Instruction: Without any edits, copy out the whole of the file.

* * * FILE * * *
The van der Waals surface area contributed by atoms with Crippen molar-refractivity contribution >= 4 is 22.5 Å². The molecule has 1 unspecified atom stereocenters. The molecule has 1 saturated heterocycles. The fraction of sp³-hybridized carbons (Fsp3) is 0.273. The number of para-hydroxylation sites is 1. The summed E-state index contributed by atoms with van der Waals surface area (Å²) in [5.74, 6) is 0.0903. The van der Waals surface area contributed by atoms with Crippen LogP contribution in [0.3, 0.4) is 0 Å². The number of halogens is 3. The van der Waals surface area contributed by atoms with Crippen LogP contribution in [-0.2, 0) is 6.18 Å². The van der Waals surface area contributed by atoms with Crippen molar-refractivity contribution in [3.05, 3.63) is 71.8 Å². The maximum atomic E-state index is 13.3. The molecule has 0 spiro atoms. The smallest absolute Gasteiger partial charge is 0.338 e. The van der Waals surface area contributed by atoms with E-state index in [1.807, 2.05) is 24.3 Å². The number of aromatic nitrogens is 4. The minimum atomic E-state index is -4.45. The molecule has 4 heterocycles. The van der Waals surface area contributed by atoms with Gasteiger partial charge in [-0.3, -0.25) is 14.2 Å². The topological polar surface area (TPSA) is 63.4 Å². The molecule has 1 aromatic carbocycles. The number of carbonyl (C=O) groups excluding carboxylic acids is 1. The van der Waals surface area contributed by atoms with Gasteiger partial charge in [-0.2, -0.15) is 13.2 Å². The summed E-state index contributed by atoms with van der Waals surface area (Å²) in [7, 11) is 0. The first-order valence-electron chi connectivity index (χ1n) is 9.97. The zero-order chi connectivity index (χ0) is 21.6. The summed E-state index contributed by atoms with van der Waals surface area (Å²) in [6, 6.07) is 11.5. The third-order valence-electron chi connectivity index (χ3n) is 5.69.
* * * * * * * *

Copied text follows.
The van der Waals surface area contributed by atoms with Crippen molar-refractivity contribution >= 4 is 22.5 Å². The molecule has 1 unspecified atom stereocenters. The molecule has 1 saturated heterocycles. The fraction of sp³-hybridized carbons (Fsp3) is 0.273. The number of para-hydroxylation sites is 1. The summed E-state index contributed by atoms with van der Waals surface area (Å²) in [5.74, 6) is 0.0903. The van der Waals surface area contributed by atoms with Crippen LogP contribution in [0.3, 0.4) is 0 Å². The number of halogens is 3. The van der Waals surface area contributed by atoms with Crippen LogP contribution in [-0.2, 0) is 6.18 Å². The van der Waals surface area contributed by atoms with Crippen molar-refractivity contribution in [3.05, 3.63) is 71.8 Å². The maximum atomic E-state index is 13.3. The molecule has 0 spiro atoms. The smallest absolute Gasteiger partial charge is 0.338 e. The van der Waals surface area contributed by atoms with E-state index in [1.807, 2.05) is 24.3 Å². The number of aromatic nitrogens is 4. The minimum atomic E-state index is -4.45. The molecule has 4 heterocycles. The van der Waals surface area contributed by atoms with Gasteiger partial charge in [-0.3, -0.25) is 14.2 Å². The topological polar surface area (TPSA) is 63.4 Å². The molecule has 1 aromatic carbocycles. The number of carbonyl (C=O) groups excluding carboxylic acids is 1. The van der Waals surface area contributed by atoms with Gasteiger partial charge in [-0.2, -0.15) is 13.2 Å². The summed E-state index contributed by atoms with van der Waals surface area (Å²) in [7, 11) is 0. The first-order valence-electron chi connectivity index (χ1n) is 9.97. The zero-order chi connectivity index (χ0) is 21.6. The summed E-state index contributed by atoms with van der Waals surface area (Å²) in [6, 6.07) is 11.5. The third-order valence-electron chi connectivity index (χ3n) is 5.69.